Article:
Often parents will bring their children in for a comprehensive eye exam because they are concerned about the reading development of their child. They rightfully want to know if a visual problem is interfering with development of proper reading.
When evaluating an adult or child who has concerns about reading ability, there are several visual skills that I evaluate. These including clarity of sight, eye teaming, eye focusing, and eye movements. I have several ways to evaluate eye movements. Some of these tests rely on observation of eye movements; some tests involve timing the accuracy of read material.
I now have an additional method that I am very excited about. The Visagraph III™ is a computer-based system for measuring eye movements while reading. Through the use of infrared sensors, an individual's eye movements are recorded while he or she silently reads an appropriate text selection while wearing special goggles. Following the reading, a brief series of questions determines whether or not the subject reads with reasonable comprehension. It can be used to confirm that a patient is a slower reader due to visual problems.
In addition to analysis of specific types of eye movements, I look at the overall path the the eyes take when the patient reads.
For example, a good reader will have a nice, even "stair-step" pattern from left to right with a smooth return to the left that is symmetrical for the right and left eye. The image below is from a real patient who reads well above grade-level:
But a person who has poor eye movement skills when reading will show lots of uneven movements both left and right as they go back to re-read certain words. They will also have irregular movements when the eye movements are not symmetrical. This could occur due to eyestrain, focus problems, or problems using the eyes as a team. The image below is from a patient that reads well below grade-level.
This test is important to perform both during the initial evaluation and again at the end of therapy, if any has been provided. That way, I have a comparison to determine the level of progress that has been achieved and how much this mirrors the improvement that patients and parents report in reading skill.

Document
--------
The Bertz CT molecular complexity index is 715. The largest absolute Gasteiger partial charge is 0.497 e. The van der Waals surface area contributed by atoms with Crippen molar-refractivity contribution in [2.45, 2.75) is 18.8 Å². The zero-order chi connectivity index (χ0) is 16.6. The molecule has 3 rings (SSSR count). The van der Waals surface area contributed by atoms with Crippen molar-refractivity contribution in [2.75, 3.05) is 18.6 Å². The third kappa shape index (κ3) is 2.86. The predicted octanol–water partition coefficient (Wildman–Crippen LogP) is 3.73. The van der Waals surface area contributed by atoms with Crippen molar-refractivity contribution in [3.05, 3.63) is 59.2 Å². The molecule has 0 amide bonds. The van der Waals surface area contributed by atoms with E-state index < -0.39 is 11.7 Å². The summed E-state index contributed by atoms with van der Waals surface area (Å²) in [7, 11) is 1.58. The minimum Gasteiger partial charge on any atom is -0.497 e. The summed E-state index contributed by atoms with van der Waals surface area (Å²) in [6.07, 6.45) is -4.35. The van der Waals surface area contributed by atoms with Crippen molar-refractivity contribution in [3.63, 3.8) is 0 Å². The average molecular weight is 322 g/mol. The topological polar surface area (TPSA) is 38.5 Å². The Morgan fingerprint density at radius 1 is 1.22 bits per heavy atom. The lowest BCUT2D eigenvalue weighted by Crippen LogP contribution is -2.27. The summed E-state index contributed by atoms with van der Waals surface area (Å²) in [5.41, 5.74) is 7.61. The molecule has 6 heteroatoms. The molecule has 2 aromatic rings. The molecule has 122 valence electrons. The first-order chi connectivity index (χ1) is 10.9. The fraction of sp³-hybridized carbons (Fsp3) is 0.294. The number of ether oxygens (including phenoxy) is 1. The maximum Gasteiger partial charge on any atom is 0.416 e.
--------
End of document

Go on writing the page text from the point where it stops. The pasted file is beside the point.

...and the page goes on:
If you or your child appears to have reading skill that is well below what you think it should be, a complete visual evaluation is in order. There may not be a vision issue impacting reading performance, but if there is, it should be corrected as early as possible.
Nathan Bonilla-Warford, OD
Bright Eyes Family Vision Care
Located in the Westchase and New Tampa neighborhoods.
This is one piece of equipment that really allows me to understand how important appropriate eye movements are to reading. Seeing just how inaccurate our eyes are moving and how hard we have to work to read, really forms a clear picture of what the problem is and what needs to be fixed. Your patients are very lucky that you have invested into this technology.
My son is 9 and has been tested with the Visagraph….. He had some irregularities in eye movement. He often skips words when reading or skips lines. What should we do from this point? What exercises are available and how do we find someone to help?
I am a second grade teacher and I am writing a research paper for my Education specialist degree. My research is about eye tracking and how it effects reading. We have a Visagraph in our school system but I think it is not being used enough. I feel very strong about how eye movement effects reading abilities and would like to hear from an opthamologist about the connection in eye muscles and left to right sequencing while reading.
The next step is have your son evaluated by an eye doctors that specializes in eye movements. They can perform a full evaluation and determine if a visual diagnosis is contributing to your child’s reading difficulty. Only then can you decide on what treatment plan may be needed.
You can find a specialist at http://www.covd.org and http://www.optometrists.org.